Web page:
STUDIO TOUR: Sculpture John Bisbee

John Bisbee is often referred to as the "nail guy" around town. Or, at least, whenever I mentioned his name people said, "Oh yea! The nail guy!" He's built quite a name for himself and his work can be seen everywhere from local shows, to New York and beyond. He's been working with nails for about 30 years, turning this everyday, overlooked, utility object into abstract forms, landscapes of iron, and works of art. It's almost like an optical illusion to see them in person. You really can't believe that such a structure could be made entirely of nails, but they are. The enormity of scale of some of these pieces is astonishing and give such a sense of grandeur, that it seems like they each deserve their own space just to take it all in.

Together with his partner Emilie, they spend their days creating and supporting each other in their artistic endeavors. You can tell they work as a team and there is no limit to where their artistry can stretch. Oh, and their two cute dogs are ever present as well!

Describe your work in three words.

Nails, Always Different.

You mentioned you were one of the first artists in Fort Andross. How did you find the space and what drew you to it?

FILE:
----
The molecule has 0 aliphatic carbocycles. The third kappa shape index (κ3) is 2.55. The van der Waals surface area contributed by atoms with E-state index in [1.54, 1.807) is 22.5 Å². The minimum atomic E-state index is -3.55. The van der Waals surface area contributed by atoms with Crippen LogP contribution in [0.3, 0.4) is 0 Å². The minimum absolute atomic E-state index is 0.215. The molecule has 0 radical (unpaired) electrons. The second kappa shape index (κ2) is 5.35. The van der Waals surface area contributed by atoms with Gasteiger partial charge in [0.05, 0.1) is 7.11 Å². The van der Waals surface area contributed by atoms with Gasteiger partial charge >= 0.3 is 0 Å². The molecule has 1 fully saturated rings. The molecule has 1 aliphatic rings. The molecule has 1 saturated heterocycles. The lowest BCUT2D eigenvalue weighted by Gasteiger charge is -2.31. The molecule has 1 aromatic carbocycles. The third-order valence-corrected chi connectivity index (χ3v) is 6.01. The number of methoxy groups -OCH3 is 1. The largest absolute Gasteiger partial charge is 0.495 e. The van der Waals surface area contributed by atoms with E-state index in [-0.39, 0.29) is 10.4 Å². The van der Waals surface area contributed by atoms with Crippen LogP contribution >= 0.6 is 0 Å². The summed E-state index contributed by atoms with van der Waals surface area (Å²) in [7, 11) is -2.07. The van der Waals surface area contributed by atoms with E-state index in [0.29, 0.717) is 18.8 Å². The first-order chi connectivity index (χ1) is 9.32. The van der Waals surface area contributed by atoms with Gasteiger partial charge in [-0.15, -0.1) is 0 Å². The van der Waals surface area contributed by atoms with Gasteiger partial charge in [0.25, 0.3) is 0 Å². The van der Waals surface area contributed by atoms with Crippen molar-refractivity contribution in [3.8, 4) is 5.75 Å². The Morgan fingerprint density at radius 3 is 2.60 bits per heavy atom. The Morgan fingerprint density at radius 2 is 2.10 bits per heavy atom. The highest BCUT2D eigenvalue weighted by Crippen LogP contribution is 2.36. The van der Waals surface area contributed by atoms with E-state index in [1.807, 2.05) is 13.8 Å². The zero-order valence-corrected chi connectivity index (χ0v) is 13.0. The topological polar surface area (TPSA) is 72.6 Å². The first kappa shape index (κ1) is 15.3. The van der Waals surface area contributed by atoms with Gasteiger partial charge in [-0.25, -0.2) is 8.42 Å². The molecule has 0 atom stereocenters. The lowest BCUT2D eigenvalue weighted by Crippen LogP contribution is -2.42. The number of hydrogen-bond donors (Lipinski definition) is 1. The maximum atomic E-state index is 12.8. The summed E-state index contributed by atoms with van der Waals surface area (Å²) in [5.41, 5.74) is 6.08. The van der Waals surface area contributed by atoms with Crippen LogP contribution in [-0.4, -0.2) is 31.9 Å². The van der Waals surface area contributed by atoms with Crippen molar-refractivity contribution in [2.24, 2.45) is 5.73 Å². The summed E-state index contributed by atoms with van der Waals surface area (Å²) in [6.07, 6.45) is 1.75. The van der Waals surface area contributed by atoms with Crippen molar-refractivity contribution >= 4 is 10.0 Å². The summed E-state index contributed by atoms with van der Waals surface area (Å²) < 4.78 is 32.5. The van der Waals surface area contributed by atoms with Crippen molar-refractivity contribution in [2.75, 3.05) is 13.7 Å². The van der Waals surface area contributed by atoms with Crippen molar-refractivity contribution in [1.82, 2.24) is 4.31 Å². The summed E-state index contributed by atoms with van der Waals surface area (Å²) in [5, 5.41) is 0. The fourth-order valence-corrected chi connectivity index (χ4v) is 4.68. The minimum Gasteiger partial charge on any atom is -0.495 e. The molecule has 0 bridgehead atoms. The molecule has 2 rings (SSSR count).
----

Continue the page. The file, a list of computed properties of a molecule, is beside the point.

You can't miss the space. It hulks over the Androscoggin river, and it drew me in because it's epic.

Did you grow up in a creative family? How did your upbringing influence your artistic process?

All families are creative. Some of them just don't know it. My family was more academic, which didn't affect me much.

How did the use of nails start in your art?

Nails are an ancient friend; I've been cobbling together little bits of wood with them since I can remember. And they're cheap. And they smell nice.

How many nails do you think you’ve used since you first started working with them?

Well over a million.

How do your designs develop?

Sometimes very slowly, and other times in a flash.

What has been the best thing you’ve done for your artistic career?

Not seeking tenure.

What has been the most challenging thing about your artistic career?

Not seeking tenure.

How does having a creative/artistic partner influence you and your process? Do you feed off of one another? Brainstorm together?

Absolutely, I am in love with a brilliant nut. Our work is very different, but our minds are the same. There's lots of bouncing.

When you’re feeling stale or stagnant with your work, how do you work your way out of it?

By working.

Best advice anyone has ever given you…

It's important to be hated by the right people. Willie Nelson told me that.